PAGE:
We began to feel the intensity of our approaching pilgrimage building as we carefully laid out all the items we each will carry 500 miles in our backpacks while hiking the Camino de Santiago. We have plastic zip lock storage bags, rain gear, sleeping bags and liners, boots, sandels, flipflops, hats, clothes that wick, socks that breath, bandanas, sunscreen, ear plugs, pack towels, walking sticks, bottles for water, cell phones, iPod, a book, headlamp, Band-Aids and a blister kit, toothbrush, mini soaps, shampoos and toothpaste, and a few necessary vitamins and medications…..I think that is about it.
Our backpacks stood in the corner of the room naked and empty beckoning to us to fill them up so that they could be used for the purpose in which they were created.
We stopped to think about what should go in the pack first…things that we won’t use as often and what we will need quick access to. We certainly didn’t want to have to empty our entire pack to get to items such as sunscreen or Band-Aids.
By the time we were done packing, every nook and cranny was crammed full with relevant items designed to make our journey easier and more comfortable…or so I thought until we weighed our packs. Mine weighs 28lbs and Dan’s weighs 29 pounds. My goal is to not carry more than 20lbs and Dan’s goal is 25lbs so this sent us into a quandary of what we should leave behind and what adjustments are needed to lessen my load and increase his.
We both wonder if what we think is necessary, will actually hold us back from doing what we want to do.
This whole process reminds me of a skit I once saw about a cowboy who had a horse named ‘Is-Me’. The cowboy was carrying a huge pack that dug into his shoulders. Every time he wanted to stop his horse, he would pull on the reigns and say “Whoa-Is-Me” but he never lightened his load.
Of course we can always lighten our load now or any time along the way. Letting go of items now proves to be too difficult, so we decide to ‘walk on it’ Monday morning. This means ‘full packs on and all uphill’. Nothing like a dose of reality to help one decide what is important to carry or not.
In my mind I am thinking “haven’t we given up enough already?” You know, things that I have already talked about in my earlier blogs….knick-knacks, furniture, appliances, cars, our house. Surly there isn’t more to let go of, or is there? Oh but there is…….lot’s more!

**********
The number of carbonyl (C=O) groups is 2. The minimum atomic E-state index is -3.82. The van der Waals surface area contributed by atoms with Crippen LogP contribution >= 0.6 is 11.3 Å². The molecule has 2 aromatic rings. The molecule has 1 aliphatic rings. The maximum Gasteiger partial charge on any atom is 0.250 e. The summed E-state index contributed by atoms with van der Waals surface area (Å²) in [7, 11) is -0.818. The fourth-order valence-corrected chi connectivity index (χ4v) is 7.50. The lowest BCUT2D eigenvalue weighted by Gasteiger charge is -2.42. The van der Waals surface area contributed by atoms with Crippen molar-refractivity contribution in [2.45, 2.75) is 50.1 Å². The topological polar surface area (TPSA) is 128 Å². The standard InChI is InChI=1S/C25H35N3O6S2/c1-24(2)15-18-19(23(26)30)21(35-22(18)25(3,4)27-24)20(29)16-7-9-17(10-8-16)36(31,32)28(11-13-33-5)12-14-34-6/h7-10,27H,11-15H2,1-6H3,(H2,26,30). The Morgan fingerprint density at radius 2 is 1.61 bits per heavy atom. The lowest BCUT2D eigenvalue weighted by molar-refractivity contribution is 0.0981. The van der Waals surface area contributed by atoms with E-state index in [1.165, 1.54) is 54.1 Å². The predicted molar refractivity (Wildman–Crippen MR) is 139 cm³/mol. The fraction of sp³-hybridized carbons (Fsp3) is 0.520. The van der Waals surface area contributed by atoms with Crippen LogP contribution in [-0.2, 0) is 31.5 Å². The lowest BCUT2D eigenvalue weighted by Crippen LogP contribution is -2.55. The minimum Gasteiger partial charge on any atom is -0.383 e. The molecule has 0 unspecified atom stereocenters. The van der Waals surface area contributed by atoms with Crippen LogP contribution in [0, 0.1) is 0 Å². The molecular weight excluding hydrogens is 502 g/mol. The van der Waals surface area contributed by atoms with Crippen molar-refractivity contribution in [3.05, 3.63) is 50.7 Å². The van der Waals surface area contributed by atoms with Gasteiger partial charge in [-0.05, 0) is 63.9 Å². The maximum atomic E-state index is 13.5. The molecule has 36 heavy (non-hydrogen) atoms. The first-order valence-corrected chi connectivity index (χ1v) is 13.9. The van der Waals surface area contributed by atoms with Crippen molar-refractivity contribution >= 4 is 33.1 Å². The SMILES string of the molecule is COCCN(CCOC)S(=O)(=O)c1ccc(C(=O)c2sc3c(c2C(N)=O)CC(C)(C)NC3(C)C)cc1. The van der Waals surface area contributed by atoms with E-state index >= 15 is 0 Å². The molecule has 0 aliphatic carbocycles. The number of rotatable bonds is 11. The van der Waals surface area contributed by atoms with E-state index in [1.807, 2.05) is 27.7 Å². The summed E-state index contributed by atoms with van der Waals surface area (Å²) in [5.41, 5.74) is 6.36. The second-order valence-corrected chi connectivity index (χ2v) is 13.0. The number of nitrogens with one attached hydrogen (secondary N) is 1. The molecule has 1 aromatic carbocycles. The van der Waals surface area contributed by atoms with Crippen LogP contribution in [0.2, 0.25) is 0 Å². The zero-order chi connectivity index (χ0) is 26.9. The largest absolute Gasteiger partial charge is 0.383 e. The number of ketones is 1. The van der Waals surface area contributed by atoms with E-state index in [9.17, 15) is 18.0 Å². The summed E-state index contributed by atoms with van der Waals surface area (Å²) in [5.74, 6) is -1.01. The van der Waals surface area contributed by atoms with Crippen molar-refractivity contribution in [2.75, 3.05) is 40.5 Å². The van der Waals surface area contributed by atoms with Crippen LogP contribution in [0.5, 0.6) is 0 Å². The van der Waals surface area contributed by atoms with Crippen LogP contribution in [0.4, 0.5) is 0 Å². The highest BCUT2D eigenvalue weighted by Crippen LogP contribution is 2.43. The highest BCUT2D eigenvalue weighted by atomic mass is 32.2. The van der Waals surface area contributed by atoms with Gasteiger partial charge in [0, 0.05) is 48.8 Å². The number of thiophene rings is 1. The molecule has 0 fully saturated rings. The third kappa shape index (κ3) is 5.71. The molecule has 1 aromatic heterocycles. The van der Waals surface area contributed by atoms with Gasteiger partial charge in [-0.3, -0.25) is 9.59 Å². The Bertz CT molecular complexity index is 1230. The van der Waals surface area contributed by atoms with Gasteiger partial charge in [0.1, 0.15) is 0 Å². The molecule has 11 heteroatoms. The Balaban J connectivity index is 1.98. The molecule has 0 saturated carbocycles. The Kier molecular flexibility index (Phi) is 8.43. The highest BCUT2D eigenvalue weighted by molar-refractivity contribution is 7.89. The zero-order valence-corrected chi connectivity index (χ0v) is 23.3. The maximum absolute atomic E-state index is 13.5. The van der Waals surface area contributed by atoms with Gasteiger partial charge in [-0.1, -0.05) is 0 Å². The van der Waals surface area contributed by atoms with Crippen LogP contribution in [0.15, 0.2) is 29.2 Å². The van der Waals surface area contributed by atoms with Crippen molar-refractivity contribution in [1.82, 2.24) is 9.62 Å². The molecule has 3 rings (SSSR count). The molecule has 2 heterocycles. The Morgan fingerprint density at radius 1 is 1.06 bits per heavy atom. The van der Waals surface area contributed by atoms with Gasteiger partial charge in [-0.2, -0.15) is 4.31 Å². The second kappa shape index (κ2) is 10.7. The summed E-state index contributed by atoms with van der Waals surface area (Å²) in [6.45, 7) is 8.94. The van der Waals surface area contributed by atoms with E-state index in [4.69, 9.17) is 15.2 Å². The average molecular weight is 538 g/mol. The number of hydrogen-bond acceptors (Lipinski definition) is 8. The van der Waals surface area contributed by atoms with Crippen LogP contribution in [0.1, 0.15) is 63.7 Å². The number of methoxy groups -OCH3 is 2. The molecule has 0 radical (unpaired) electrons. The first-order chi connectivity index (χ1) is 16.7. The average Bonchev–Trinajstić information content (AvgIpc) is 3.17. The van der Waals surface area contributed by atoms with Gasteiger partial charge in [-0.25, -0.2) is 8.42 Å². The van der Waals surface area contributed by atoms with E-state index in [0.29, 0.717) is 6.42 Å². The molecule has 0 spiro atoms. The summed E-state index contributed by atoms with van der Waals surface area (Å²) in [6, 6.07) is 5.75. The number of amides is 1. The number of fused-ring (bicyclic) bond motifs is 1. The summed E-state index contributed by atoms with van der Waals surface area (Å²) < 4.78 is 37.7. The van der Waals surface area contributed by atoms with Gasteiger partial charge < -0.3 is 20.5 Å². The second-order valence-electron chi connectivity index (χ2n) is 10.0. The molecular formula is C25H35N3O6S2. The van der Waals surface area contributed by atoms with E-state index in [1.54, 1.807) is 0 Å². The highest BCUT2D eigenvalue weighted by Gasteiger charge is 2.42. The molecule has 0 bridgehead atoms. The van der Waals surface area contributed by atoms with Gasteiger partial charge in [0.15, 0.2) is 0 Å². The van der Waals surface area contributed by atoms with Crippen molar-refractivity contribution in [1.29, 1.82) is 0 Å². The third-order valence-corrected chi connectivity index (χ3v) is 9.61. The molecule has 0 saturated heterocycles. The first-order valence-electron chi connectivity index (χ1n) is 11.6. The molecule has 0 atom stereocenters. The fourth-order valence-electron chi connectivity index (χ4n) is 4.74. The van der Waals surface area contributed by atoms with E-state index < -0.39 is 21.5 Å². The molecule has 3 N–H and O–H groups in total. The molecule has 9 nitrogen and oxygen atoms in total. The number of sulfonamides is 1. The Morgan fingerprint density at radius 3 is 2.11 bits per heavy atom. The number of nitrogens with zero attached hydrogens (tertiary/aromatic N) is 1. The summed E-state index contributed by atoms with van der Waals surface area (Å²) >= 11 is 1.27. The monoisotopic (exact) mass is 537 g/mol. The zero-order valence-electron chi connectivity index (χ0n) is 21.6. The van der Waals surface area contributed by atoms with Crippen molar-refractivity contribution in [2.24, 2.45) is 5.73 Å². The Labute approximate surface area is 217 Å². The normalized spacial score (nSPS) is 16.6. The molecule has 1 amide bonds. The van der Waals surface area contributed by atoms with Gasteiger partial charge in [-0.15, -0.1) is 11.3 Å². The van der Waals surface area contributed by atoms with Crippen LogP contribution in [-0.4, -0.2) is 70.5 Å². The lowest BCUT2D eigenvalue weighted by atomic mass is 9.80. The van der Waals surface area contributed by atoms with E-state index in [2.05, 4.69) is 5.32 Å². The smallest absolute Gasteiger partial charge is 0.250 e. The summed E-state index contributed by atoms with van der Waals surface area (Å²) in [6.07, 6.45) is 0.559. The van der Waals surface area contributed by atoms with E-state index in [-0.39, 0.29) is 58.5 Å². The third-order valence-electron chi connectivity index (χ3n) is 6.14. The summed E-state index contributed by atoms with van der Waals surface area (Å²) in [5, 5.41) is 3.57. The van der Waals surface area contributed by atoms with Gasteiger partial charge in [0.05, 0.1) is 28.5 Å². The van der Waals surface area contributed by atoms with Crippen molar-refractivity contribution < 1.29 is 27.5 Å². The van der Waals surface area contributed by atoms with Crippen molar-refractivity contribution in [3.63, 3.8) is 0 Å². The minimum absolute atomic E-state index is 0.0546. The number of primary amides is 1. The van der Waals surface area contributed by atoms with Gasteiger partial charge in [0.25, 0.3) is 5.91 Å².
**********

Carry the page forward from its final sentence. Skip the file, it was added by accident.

Do you see where I am going with this? I bet you do.
This isn’t about our destination, it’s about our journey. It is about all the moments, decisions and experiences Dan and I put in our backpacks, but first we need to make some room. What we fill it with, is what pours out on others. This is why we are sharing it with you. Your journey and your backpack may look different then ours and that’s ok, it is suppose to. I hope we inspire you to fill your backpack with hope, compassion, mercy, and joy to share with others.
For the last month our moments, decisions and experiences have revolved around living in our RV on our sons’ family homestead in Bigfork Montana. It is one of the most beautiful places I have ever been during the summer. In between training for our hike, we have played with the kids, roasted marshmallows, helped paint, mow lawns, clean, cook, bake, pour concrete and build a bunny home. We have enjoyed sunsets together and the opening Olympic Summer Games.
By freeing up ‘our backpack of life’ we have made room for many more cherished moments and experiences. It has helped us be more focused on helping where we can, which is one of our goals. It has made me realize that even at this age, (no I’m not going to tell you how old I am) we are still a work in progress.
On a side note, I would like to tell you a recent true short story that helps illistrate what I am talking about. The character is our middle son, he left the beginning of August to hike the John Muir Trail (JMT). After 4 days, 59 miles and 2 passes (Cottonwood 11,500′, Forester 13,200′ and Mt Whitney 14,500′), He was doing so well and on pace to make his 16 day goal when an injury caused him to have to quit early. It was a devastating blow as he had planned and trained for a year and his body and mind were in the zone. Sometimes things don’t go our way, even when we plan and train well. He worked his way through the knot hole, got rid of his pride in ‘his backpack of life’ and decided to use his moment, decisions and experience on the JMT as a teaching opportunity for his kids.
He hasn’t given up on hiking the JMT. He will plan to go again when the time is right. After all, what kind of a lesson would he be teaching his kids if he gave up?